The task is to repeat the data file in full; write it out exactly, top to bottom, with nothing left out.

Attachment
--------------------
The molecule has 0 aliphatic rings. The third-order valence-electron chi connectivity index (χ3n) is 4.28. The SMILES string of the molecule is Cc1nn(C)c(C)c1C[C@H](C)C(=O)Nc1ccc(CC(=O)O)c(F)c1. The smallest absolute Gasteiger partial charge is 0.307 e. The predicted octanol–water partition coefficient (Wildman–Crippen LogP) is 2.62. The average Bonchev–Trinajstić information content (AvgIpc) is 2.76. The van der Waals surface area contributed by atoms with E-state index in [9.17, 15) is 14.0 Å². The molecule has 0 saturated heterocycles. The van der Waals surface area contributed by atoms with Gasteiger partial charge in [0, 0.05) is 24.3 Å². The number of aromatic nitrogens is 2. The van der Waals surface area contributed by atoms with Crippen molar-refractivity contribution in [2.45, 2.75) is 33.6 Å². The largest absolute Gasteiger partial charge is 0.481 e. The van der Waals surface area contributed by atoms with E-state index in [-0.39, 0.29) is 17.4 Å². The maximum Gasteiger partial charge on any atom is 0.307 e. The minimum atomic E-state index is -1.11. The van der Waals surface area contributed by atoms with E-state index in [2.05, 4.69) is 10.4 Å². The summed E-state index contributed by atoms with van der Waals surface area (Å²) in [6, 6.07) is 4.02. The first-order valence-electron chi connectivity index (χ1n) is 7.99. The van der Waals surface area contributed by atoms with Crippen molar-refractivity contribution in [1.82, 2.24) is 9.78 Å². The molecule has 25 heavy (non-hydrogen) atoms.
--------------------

The molecule has 0 aliphatic rings. The third-order valence-electron chi connectivity index (χ3n) is 4.28. The SMILES string of the molecule is Cc1nn(C)c(C)c1C[C@H](C)C(=O)Nc1ccc(CC(=O)O)c(F)c1. The smallest absolute Gasteiger partial charge is 0.307 e. The predicted octanol–water partition coefficient (Wildman–Crippen LogP) is 2.62. The average Bonchev–Trinajstić information content (AvgIpc) is 2.76. The van der Waals surface area contributed by atoms with E-state index in [9.17, 15) is 14.0 Å². The molecule has 0 saturated heterocycles. The van der Waals surface area contributed by atoms with Gasteiger partial charge in [0, 0.05) is 24.3 Å². The number of aromatic nitrogens is 2. The van der Waals surface area contributed by atoms with Crippen molar-refractivity contribution in [2.45, 2.75) is 33.6 Å². The largest absolute Gasteiger partial charge is 0.481 e. The van der Waals surface area contributed by atoms with E-state index in [-0.39, 0.29) is 17.4 Å². The maximum Gasteiger partial charge on any atom is 0.307 e. The minimum atomic E-state index is -1.11. The van der Waals surface area contributed by atoms with E-state index in [2.05, 4.69) is 10.4 Å². The summed E-state index contributed by atoms with van der Waals surface area (Å²) in [6, 6.07) is 4.02. The first-order valence-electron chi connectivity index (χ1n) is 7.99. The van der Waals surface area contributed by atoms with Crippen molar-refractivity contribution in [1.82, 2.24) is 9.78 Å². The molecule has 25 heavy (non-hydrogen) atoms.